She is like the ships of the merchant; she brings her food from afar. Proverbs 31:14
So clearly, our Proverbs 31 gal is a foodie! If she were alive and visiting Birmingham this weekend, I would take her to Nabeel’s, Sitar, Bamboo and Mikario, and she would love it all!
What’s the virtue in that, you say? What is noble about eating food that is unfamiliar to your ten-year-old self, the food you grew up with? Isn’t it just a matter of preference? That is one way to look at it, sure. But it’s inclusion in this passage should give us a clue that there might be something admirable about enjoying food from afar.
Travel and the shipping of goods over great distances, or any distance was a good deal harder in the ancient world than it is for us today. It was costly, but it also took a LONG time and was very dangerous. What a luxury to have anything, let alone pershiable food, from far away! And practically speaking, in a time of scarcity or drought, it would be better for the family of the Proverbs 31 woman to have a broad pallet. The verse also says that she brought it to her family like a merchant ship, which suggests she may have even traveled to these places herself!
Before I go on, I have to share my biased heart: I love to travel and I love to try new food and I love to bring back food from my travels. I feel in my heart that there is some virtue attached to embracing the beauty of the world and the people of it simply for the delight of it. You could never convince me that our infinitely creative God does not take great delight in the variety of people he made. To enjoy it with him is to partake of the divine nature.
And as any good traveler will testify, a big part of the delight of travel comes from the intimate sensory experience of eating the food of another people. It might be the first step in walking a mile in their shoes.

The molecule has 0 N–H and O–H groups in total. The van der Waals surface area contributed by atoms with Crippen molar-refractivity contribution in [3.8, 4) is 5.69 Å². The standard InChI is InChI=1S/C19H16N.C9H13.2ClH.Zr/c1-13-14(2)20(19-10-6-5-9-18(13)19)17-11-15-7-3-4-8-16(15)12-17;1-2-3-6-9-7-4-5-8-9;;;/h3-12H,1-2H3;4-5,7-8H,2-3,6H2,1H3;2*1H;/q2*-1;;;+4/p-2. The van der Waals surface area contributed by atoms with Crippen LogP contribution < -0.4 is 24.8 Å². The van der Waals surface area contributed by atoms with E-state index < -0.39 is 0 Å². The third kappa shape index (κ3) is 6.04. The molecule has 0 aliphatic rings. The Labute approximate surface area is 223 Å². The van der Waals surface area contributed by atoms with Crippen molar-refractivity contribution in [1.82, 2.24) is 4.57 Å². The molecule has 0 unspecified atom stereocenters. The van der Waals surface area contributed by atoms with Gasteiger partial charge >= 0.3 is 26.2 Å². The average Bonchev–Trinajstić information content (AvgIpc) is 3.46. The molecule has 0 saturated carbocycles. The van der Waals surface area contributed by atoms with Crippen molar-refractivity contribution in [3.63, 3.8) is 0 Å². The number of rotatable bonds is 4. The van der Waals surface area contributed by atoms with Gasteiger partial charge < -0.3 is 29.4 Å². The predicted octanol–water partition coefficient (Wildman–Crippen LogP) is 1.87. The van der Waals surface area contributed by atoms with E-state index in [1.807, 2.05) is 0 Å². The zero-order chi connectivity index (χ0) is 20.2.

From the solo trips I have taken, I can attest that as breathtaking as the view is, as delicious as the coffee is, as heartbreakingly beautiful as the sunset is, the enjoyment is multiplied when it can be shared. This is why we bring gifts when we return from our travels–we want to share and thereby multiply the enjoyment of the trip!
I made a trip to Turkey last year and took great delight in sharing the food I brought back with friends and family: coffee, dried peppers, and of course, Turkish delight! When your people won’t sit still for a slide show, they will almost always eat your chocolate or drink the wine you brought back!
I am so encouraged that the great Bibical example of feminine awesomeness includes among other virtues an appreciation of other cultures and embracing a variety of new foods. How refreshing! I don’t know about you, but the “church lady” ideal I grew up with did not include anything as simulating as this.
Our girl challenges the status quo. She pushes boundaries, and is not afraid of the new recipe being a flop because she knows variety is the spice of life. High-five, P-31 chick! You take dinner to the next level!
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Joni Butler has called the ‘Ham home since 2012. Officially, she’s here for employment but has found a home here at Breath. Though an avid diarist for years, this is her first writing gig. Jesus is her best friend and she loves pursuing Him passionately. You can read more about Joni in her Breath Bio.